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The Plain Man’s Guide to What The Massive Shellshock Bug Means For You


The big tech news of the moment, and probably of the year or decade, is the revelation about a massive security hole in something called Bash, which is an arcane bit of geek code which is installed on many of the computers which power and host the Internet (and also Apple Mac computers). Here’s our plain man’s guide to what it means for you.

1. Over 51% of all web servers (i.e. websites) are running on the Linux operating system. Bash was historically a commonly used software component of Linux. Therefore the vulnerability instantly makes all these machines potentially susceptible to attack. That is a Very Big Deal. Because Apple Macs also use Linux as the basic system, this means Macs are also vulnerable. But see below.

2. The exploit only affects web servers directly, i.e. computers which are connected to the Internet, and operate webcode or websites. So your laptop computer will likely not be vulnerable unless you have some web server programs installed. In addition this web server code needs to include CGI and Bash for it to be exploitable. Very geek.

3. It is not clear how many web server computers are vulnerable, because it is not clear how much CGI and Bash is still being used. Most websites now use newer technologies, but there are still a not insignificant number of web computers using ‘back-end’ functions where Bash/CGI may be employed. However in general terms, Linux hardware like Android phones and home Internet routers should be safe, because they do not use those components.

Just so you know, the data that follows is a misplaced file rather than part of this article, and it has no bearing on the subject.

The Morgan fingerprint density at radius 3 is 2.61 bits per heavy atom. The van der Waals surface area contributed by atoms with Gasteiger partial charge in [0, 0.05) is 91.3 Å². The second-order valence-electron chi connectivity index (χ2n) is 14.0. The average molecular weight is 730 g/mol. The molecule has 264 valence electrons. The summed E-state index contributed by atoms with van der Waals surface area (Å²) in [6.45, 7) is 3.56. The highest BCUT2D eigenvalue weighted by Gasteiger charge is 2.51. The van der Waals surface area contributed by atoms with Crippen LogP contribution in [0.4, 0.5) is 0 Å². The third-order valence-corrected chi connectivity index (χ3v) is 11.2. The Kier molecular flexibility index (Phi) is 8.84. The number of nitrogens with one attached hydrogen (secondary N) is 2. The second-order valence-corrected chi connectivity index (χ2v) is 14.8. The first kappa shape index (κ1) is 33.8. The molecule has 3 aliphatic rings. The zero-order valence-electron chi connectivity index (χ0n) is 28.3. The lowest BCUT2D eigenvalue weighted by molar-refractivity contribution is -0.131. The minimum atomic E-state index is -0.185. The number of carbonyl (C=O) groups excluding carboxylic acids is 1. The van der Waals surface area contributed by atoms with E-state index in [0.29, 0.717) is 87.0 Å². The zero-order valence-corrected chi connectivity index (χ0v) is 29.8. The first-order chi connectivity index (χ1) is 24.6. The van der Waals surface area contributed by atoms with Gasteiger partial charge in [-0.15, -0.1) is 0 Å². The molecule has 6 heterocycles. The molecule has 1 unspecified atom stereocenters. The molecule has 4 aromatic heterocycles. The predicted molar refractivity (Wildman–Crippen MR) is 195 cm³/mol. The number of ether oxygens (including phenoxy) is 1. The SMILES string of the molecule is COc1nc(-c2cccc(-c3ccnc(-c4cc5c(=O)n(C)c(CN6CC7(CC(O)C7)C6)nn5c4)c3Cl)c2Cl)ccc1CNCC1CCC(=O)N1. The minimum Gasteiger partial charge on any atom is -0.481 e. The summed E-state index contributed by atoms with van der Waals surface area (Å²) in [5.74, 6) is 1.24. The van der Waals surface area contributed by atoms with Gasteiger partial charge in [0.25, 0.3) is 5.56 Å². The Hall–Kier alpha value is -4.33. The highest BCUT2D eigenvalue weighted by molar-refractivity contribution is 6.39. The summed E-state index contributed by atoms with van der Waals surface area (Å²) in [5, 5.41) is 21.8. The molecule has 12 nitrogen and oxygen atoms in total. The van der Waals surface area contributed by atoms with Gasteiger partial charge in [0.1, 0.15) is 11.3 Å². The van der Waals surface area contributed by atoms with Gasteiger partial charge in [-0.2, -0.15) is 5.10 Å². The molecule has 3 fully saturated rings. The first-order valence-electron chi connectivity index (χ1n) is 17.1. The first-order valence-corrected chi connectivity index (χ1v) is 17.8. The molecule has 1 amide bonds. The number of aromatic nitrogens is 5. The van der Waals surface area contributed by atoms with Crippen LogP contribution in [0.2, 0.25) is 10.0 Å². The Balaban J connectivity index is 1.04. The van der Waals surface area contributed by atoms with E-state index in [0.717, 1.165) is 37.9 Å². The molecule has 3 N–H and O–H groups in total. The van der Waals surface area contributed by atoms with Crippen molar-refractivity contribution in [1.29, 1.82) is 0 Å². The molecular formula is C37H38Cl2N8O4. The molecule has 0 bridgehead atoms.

4. In order for the most serious part of the exploit to be run, the attacker needs to have access to the system in the first place (i.e. login, permissions etc), which immediately means the server then has much more of a security problem than just Shellshock. However, there is a form of attack where a remote attacker could add a nasty command to a web browser, which could suck private data from a web server like passwords, or other private information. This second form of attack is the one which worries security people the most.

5. Almost all of the major distributions of Linux have already had patches installed. Shellshock is therefore primarily of concern mainly for older, or small business computer installations, which may be running unpatched (i.e. unfixed) versions for a long period. Apple has yet to issue a patch for the problem. Similarly older or smaller web hosting services with sloppy security and upgrade procedures will be vulnerable.

6. How to test if your computer is vulnerable (warning – geek stuff): Run –

env x='() { :;}; echo vulnerable’ bash -c “echo this is a test”

If your computer is OK, you will see :

bash: warning: x: ignoring function definition attempt
bash: error importing function definition for `x’
this is a test

If your computer is NOT OK, you will see:

env x='() { :;}; echo vulnerable’ bash -c “echo this is a test”
this is a test

7. How to fix your computer if it is vulnerable (see above warning):
1) open a terminal
2) type “sudo yum -y update bash”
3) wait until it says it’s finished, then log out of your computer and log back in.

8. Just to repeat: Shellshock is not a problem in and of itself if your device is securely protected by having authentication on all open ports, and full blown security systems in place around the CGI/Bash implementation. So while there are 78 million web servers which may potentially be vulnerable right now, it will still require the other components of the attack to be in place. Even so, one estimate suggests that between 3000 and 3 million computers (!) POSSIBLY could be vulnerable.

9. Again, if you do not run a web connected computer with CGI and Bash components installed, you will not be vulnerable at all. Windows itself is not vulnerable, it is only Linux systems (and to a lesser degree ordinary consumer Apple Macs). Despite rumours, there are no reports as yet of small Linux hardware devices (e.g. GPS, phones, security etc) being vulnerable, because most of them do not use Bash.


10. You can use this Shellshock Scanner to test whether your website or webserver is vulnerable to the problem.

Note: You can read an excellent, more technical, summary of the bug here.

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